While Conifold is basically correct, Marx did generalize to a certain extent about crises. The dominant class will enter a crisis when the current norms, laws, and ideologies that sustain it place unbearable constraints on technical advances in the mode of production.
This is most evident in the Capitalist phase and the bourgeois revolutions, but is presumably a dialectical conundrum in any age. The laws that sustain the given order and class domination will come to seem more and more "irrational" and intolerable as the improved forces of production advance beyond them. The internal contradictions accumulate to the point of implosion.
This is not, I should add, the sort of technical determinism or "science of history" favored by Engels and, more crudely, the orthodox Bolsheviks. It would take the form, in any given historical moment, of highly complex, unpredictable stresses in the social order, involving conscious reactions, politics, and culture every bit as much as new machines and material overproduction.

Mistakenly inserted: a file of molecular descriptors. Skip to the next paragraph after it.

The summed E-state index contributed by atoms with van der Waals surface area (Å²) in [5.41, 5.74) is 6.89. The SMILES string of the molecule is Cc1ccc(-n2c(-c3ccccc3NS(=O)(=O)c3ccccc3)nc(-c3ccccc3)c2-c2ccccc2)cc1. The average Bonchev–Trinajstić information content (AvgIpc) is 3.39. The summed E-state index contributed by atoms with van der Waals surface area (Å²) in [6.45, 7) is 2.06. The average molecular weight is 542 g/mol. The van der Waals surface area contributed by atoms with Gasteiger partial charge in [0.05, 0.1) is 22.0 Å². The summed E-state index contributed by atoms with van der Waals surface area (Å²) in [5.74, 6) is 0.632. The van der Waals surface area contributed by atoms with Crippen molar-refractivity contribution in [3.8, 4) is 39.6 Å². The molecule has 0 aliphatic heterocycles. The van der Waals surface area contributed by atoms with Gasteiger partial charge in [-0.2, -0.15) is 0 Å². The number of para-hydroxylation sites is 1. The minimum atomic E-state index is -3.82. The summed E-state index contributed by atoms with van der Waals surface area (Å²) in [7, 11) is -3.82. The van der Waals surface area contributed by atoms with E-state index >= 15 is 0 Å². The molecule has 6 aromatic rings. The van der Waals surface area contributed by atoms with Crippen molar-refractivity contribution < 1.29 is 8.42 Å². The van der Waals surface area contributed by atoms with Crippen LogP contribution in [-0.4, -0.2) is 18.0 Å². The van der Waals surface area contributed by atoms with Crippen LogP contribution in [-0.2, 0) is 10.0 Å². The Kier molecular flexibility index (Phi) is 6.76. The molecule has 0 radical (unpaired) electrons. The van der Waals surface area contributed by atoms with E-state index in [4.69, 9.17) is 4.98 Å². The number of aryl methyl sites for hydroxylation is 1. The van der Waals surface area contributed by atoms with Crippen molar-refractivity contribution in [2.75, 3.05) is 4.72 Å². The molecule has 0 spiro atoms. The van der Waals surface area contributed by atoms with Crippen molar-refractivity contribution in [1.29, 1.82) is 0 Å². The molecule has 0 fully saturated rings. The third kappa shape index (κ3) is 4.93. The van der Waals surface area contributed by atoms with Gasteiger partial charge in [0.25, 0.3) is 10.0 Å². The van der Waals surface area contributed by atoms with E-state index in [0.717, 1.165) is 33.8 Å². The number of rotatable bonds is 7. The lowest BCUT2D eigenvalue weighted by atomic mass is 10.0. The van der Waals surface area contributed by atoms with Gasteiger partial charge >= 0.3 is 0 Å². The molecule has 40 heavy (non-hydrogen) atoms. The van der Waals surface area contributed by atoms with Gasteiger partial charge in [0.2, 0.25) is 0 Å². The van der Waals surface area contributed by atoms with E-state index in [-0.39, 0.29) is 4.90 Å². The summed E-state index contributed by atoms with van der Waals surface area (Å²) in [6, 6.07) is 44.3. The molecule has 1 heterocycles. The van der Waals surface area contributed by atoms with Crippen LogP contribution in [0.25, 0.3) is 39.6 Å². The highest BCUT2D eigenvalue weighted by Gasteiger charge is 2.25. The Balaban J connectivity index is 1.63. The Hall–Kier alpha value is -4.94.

Crises like the pandemic or protests simply do not rise to this level, though they could catalyze other forces, who knows? A better example of what Marx suggests would be the stresses on "national" legal-political structures and institutions caused by the computerization and globalization of Capital. Capital can extend the division of labor across national borders, yet still relies on a fiat currency secured by national debt and taxation.
Another would be the inherent contradiction between the advances of commodified digital information and the outmoded laws of ownership, patents, copyright, etc. based on 18th century bourgeois rights to "property," in the form of land or natural resources. Napster, probably more than BLM or Covid-19, presented a true dialectical crisis for the bourgeois that is still playing out. Merely human crises are just market opportunities.